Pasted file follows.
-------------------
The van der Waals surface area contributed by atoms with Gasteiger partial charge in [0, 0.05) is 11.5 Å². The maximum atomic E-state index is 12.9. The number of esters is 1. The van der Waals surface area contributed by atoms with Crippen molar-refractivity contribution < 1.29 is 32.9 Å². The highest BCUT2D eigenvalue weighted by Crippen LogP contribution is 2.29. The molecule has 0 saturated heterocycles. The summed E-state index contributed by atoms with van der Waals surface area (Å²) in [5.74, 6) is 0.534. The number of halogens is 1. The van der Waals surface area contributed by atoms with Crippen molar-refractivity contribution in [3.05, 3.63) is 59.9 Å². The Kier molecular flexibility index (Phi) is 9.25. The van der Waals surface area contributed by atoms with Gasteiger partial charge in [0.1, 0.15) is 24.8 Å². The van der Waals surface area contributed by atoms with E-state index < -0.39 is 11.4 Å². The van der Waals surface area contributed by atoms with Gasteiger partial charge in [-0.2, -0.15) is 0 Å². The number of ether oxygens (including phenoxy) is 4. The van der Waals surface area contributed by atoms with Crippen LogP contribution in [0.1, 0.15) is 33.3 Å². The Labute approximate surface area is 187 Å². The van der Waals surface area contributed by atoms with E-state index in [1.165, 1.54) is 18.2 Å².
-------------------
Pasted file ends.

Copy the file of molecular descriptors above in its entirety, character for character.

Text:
The van der Waals surface area contributed by atoms with Gasteiger partial charge in [0, 0.05) is 11.5 Å². The maximum atomic E-state index is 12.9. The number of esters is 1. The van der Waals surface area contributed by atoms with Crippen molar-refractivity contribution < 1.29 is 32.9 Å². The highest BCUT2D eigenvalue weighted by Crippen LogP contribution is 2.29. The molecule has 0 saturated heterocycles. The summed E-state index contributed by atoms with van der Waals surface area (Å²) in [5.74, 6) is 0.534. The number of halogens is 1. The van der Waals surface area contributed by atoms with Crippen molar-refractivity contribution in [3.05, 3.63) is 59.9 Å². The Kier molecular flexibility index (Phi) is 9.25. The van der Waals surface area contributed by atoms with Gasteiger partial charge in [0.1, 0.15) is 24.8 Å². The van der Waals surface area contributed by atoms with E-state index < -0.39 is 11.4 Å². The van der Waals surface area contributed by atoms with Gasteiger partial charge in [-0.2, -0.15) is 0 Å². The number of ether oxygens (including phenoxy) is 4. The van der Waals surface area contributed by atoms with Crippen LogP contribution in [0.1, 0.15) is 33.3 Å². The Labute approximate surface area is 187 Å². The van der Waals surface area contributed by atoms with E-state index in [1.165, 1.54) is 18.2 Å².